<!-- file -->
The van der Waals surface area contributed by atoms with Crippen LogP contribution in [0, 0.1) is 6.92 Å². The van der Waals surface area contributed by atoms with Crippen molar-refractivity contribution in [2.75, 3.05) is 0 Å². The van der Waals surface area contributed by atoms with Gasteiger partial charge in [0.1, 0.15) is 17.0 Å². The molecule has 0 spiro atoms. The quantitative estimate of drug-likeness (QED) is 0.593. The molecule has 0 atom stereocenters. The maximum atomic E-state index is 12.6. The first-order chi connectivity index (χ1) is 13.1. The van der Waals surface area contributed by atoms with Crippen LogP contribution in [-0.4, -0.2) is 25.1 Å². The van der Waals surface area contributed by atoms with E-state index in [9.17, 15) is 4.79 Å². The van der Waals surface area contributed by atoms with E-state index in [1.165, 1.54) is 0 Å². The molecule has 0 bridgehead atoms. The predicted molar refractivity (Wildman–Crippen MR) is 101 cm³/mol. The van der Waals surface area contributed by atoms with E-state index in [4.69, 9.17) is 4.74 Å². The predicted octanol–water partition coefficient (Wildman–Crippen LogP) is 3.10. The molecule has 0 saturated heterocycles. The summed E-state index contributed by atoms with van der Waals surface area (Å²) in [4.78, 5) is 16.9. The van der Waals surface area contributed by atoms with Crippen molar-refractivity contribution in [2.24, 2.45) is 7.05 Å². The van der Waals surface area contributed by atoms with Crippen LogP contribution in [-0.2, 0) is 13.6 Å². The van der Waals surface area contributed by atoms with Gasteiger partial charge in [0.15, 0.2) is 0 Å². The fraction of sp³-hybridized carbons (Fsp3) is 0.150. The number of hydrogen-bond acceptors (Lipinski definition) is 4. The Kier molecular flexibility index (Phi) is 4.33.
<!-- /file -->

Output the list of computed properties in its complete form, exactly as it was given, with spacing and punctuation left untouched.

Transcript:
The van der Waals surface area contributed by atoms with Crippen LogP contribution in [0, 0.1) is 6.92 Å². The van der Waals surface area contributed by atoms with Crippen molar-refractivity contribution in [2.75, 3.05) is 0 Å². The van der Waals surface area contributed by atoms with Gasteiger partial charge in [0.1, 0.15) is 17.0 Å². The molecule has 0 spiro atoms. The quantitative estimate of drug-likeness (QED) is 0.593. The molecule has 0 atom stereocenters. The maximum atomic E-state index is 12.6. The first-order chi connectivity index (χ1) is 13.1. The van der Waals surface area contributed by atoms with Crippen LogP contribution in [-0.4, -0.2) is 25.1 Å². The van der Waals surface area contributed by atoms with E-state index in [9.17, 15) is 4.79 Å². The van der Waals surface area contributed by atoms with E-state index in [1.165, 1.54) is 0 Å². The molecule has 0 bridgehead atoms. The predicted molar refractivity (Wildman–Crippen MR) is 101 cm³/mol. The van der Waals surface area contributed by atoms with E-state index in [4.69, 9.17) is 4.74 Å². The predicted octanol–water partition coefficient (Wildman–Crippen LogP) is 3.10. The molecule has 0 saturated heterocycles. The summed E-state index contributed by atoms with van der Waals surface area (Å²) in [4.78, 5) is 16.9. The van der Waals surface area contributed by atoms with Crippen molar-refractivity contribution in [2.24, 2.45) is 7.05 Å². The van der Waals surface area contributed by atoms with Crippen LogP contribution in [-0.2, 0) is 13.6 Å². The van der Waals surface area contributed by atoms with Gasteiger partial charge in [0.15, 0.2) is 0 Å². The fraction of sp³-hybridized carbons (Fsp3) is 0.150. The number of hydrogen-bond acceptors (Lipinski definition) is 4. The Kier molecular flexibility index (Phi) is 4.33.